“The UCI Humanities Center supports faculty and student research with a number of centers that increase knowledge and understanding of cultures throughout the world,” says executive director Amanda Jeanne Swain. “Some are specific to certain cultures, while others contribute to the understanding of certain topics.”
The centers provide connection between academic units and the community at large. They offer academic programs while also enabling scholarly activity to take place outside the university. In recent years, hybrid events (online and in-person) have spread the reach of UCI programs to audiences across the country.
One example is the Dr. Samuel M. Jordan Center for Persian Studies & Culture. It specializes in the study of Persia/Iran from early times to today. According to Swain, there is a great deal of programming for the diaspora community in the United States and information on current events in the Middle East. “People want to understand the culture because of the current tensions between Iran and the United States,” she says.
Another is the UCI Center for Asian Studies, which focuses on East Asia, China, Japan, Korea, India, Pakistan, Vietnam, Cambodia and other parts of Asia. Swain says: “There are so many different points of need for understanding: anti-Asian hate because of COVID, the rise of China as a world power, deeper understanding of Asian countries and our relationship with them, and generational and ethnic differences of people from the same country of origin.”
Celebrating Korean achievements and the popularity of Korean culture in the United States, the Center for Critical Korean Studies uses young people’s interests as a way to teach about Korea. The hub of Korean studies and scholarship on campus, the center also collaborates with other Asian studies groups, says director Joseph Jeon, professor of English and Asian American studies.
“We are public-facing as well as scholarly, with film screenings, lectures and pop-up events based on current topics,” he says. “When a Korean film or actress wins an Oscar, we hold an event for the campus. With the highest concentration of Koreans in the United States residing in Southern California, we work with the consul general’s office to promote general understanding of Korean culture.”
Similarly, the UCI Center for Armenian Studies supports teaching, research and community engagement with an emphasis on the study of Armenians and Armenia within a regional and world context. It seeks to contribute to the diverse intellectual and cultural life of the campus and beyond, even providing Armenian language classes for local residents without formal enrollment.
Also involved in community outreach, the Center for Latin American and Caribbean Studies provides opportunities for engagement through affiliated Latino student-led organizations. “UCI has been working with the UCI-OC Alliance, an important group that seeks to build bridges between Latino/a/x community members and the university,” says English professor Rodrigo Lazo, interim vice chancellor for equity, diversity and inclusion. “This group has done tremendous work in bringing community leaders to UCI to engage in conversations about how the campus can better serve Latino/a/x students.”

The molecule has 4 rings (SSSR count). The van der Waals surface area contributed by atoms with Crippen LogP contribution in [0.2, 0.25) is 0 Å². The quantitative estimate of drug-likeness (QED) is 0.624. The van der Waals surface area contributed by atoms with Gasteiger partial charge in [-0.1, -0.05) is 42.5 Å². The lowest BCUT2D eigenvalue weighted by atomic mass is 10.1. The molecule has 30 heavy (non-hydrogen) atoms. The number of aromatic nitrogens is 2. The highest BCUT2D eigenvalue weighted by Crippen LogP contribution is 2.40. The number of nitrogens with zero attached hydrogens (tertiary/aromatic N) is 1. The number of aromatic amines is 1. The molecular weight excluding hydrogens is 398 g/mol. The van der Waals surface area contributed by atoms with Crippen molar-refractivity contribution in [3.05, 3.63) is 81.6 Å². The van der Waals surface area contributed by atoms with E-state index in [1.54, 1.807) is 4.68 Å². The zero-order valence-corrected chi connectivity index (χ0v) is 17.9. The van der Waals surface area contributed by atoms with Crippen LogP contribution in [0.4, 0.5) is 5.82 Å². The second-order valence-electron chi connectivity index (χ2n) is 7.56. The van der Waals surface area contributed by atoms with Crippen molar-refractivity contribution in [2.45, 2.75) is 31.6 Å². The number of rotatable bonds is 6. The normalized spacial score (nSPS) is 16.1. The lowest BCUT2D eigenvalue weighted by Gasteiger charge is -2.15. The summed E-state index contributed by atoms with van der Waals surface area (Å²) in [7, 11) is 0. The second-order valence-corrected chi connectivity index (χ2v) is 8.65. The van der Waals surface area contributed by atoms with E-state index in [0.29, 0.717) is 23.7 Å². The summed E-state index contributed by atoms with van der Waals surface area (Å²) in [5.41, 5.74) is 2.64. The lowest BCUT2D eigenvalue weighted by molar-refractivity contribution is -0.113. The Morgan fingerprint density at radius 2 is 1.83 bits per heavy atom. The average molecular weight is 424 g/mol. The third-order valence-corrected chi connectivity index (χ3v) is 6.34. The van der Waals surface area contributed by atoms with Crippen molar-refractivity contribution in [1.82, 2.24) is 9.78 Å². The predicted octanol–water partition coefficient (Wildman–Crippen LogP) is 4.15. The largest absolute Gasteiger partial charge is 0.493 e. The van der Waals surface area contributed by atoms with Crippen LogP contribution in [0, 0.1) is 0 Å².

Other centers contribute to the understanding of topical issues. “The Center for Medical Humanities has hosted programs to understand the pandemic and speak out about the connection between the virus and Asian hate in a scientific fashion,” Swain says. “The Forum for the Academy and the Public includes scholars, researchers, journalists and attorneys who talk about important topics related to prejudice and discrimination. To create an understanding of what is happening and why, the forum picks a topic that covers identity and then attempts to determine the political, economic and social ramifications to build a better world.”
The newest UCI humanities center – which was established in fall 2022 with support from UCI’s Office of Research and numerous other schools across campus – is the Center for Liberation, Anti-Racism and Belonging. It seeks to achieve research justice in the aftermath of social divisions and racial injustice that became evident during the pandemic, according to Judy Tzu-Chun Wu, C-LAB co-founder and director of the Humanities Center. Partnering with other universities, cities, public schools and community organizations, C-LAB intends to create a safe community in which to do this work and share its findings with the public.
Representatives of most UCI schools, as well as other potential collaborators, attended a C-LAB kickoff event in October. A series of methodology and training workshops are scheduled to follow. The center plans to be involved in Teaching for Justice for high school students; a project with the South Coast Chinese Cultural Center; as well as partner with the city of Irvine to help college students serve as mentors for youth.
“How do we create a safe community working toward social justice and identify goals to combat inequalities?” says Laura E. Enriquez, associate professor of Chicano/Latino studies and C-LAB co-founder. “The center aims to foster research communities that analyze race, indigeneity and migration. We are grounded in social justice and intent on charting a course toward a research justice university.”
Says Swain, “While the work we do on specific topics may change, the main mission of humanities is to know more about who we are as humans. This leads to the understanding of similarities and differences between cultures as valuable in recognizing common humanity.”
This feature is a news.uci.edu exclusive